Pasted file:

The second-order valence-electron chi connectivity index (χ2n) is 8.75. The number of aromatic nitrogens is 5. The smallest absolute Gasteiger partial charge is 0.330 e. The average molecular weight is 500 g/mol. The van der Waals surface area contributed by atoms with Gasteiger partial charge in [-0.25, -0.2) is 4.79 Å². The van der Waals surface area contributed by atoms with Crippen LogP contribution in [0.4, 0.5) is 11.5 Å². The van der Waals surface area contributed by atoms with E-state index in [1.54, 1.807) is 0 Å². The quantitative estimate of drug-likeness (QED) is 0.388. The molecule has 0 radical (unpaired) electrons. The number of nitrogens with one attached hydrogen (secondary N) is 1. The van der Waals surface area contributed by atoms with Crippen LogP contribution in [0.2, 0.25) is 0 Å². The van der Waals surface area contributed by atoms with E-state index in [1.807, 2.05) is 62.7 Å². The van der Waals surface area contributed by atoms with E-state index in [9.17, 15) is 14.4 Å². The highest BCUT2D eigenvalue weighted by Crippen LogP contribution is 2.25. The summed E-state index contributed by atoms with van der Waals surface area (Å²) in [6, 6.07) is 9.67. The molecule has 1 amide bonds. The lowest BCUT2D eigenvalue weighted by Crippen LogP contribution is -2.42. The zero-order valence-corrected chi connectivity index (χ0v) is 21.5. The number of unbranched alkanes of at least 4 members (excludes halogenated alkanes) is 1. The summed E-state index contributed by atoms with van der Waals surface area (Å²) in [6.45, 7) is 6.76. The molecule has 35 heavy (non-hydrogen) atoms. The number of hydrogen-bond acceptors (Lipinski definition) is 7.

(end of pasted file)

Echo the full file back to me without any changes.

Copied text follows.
The second-order valence-electron chi connectivity index (χ2n) is 8.75. The number of aromatic nitrogens is 5. The smallest absolute Gasteiger partial charge is 0.330 e. The average molecular weight is 500 g/mol. The van der Waals surface area contributed by atoms with Gasteiger partial charge in [-0.25, -0.2) is 4.79 Å². The van der Waals surface area contributed by atoms with Crippen LogP contribution in [0.4, 0.5) is 11.5 Å². The van der Waals surface area contributed by atoms with E-state index in [1.54, 1.807) is 0 Å². The quantitative estimate of drug-likeness (QED) is 0.388. The molecule has 0 radical (unpaired) electrons. The number of nitrogens with one attached hydrogen (secondary N) is 1. The van der Waals surface area contributed by atoms with Crippen LogP contribution in [0.2, 0.25) is 0 Å². The van der Waals surface area contributed by atoms with E-state index in [1.807, 2.05) is 62.7 Å². The van der Waals surface area contributed by atoms with E-state index in [9.17, 15) is 14.4 Å². The highest BCUT2D eigenvalue weighted by Crippen LogP contribution is 2.25. The summed E-state index contributed by atoms with van der Waals surface area (Å²) in [6, 6.07) is 9.67. The molecule has 1 amide bonds. The lowest BCUT2D eigenvalue weighted by Crippen LogP contribution is -2.42. The zero-order valence-corrected chi connectivity index (χ0v) is 21.5. The number of unbranched alkanes of at least 4 members (excludes halogenated alkanes) is 1. The summed E-state index contributed by atoms with van der Waals surface area (Å²) in [6.45, 7) is 6.76. The molecule has 35 heavy (non-hydrogen) atoms. The number of hydrogen-bond acceptors (Lipinski definition) is 7.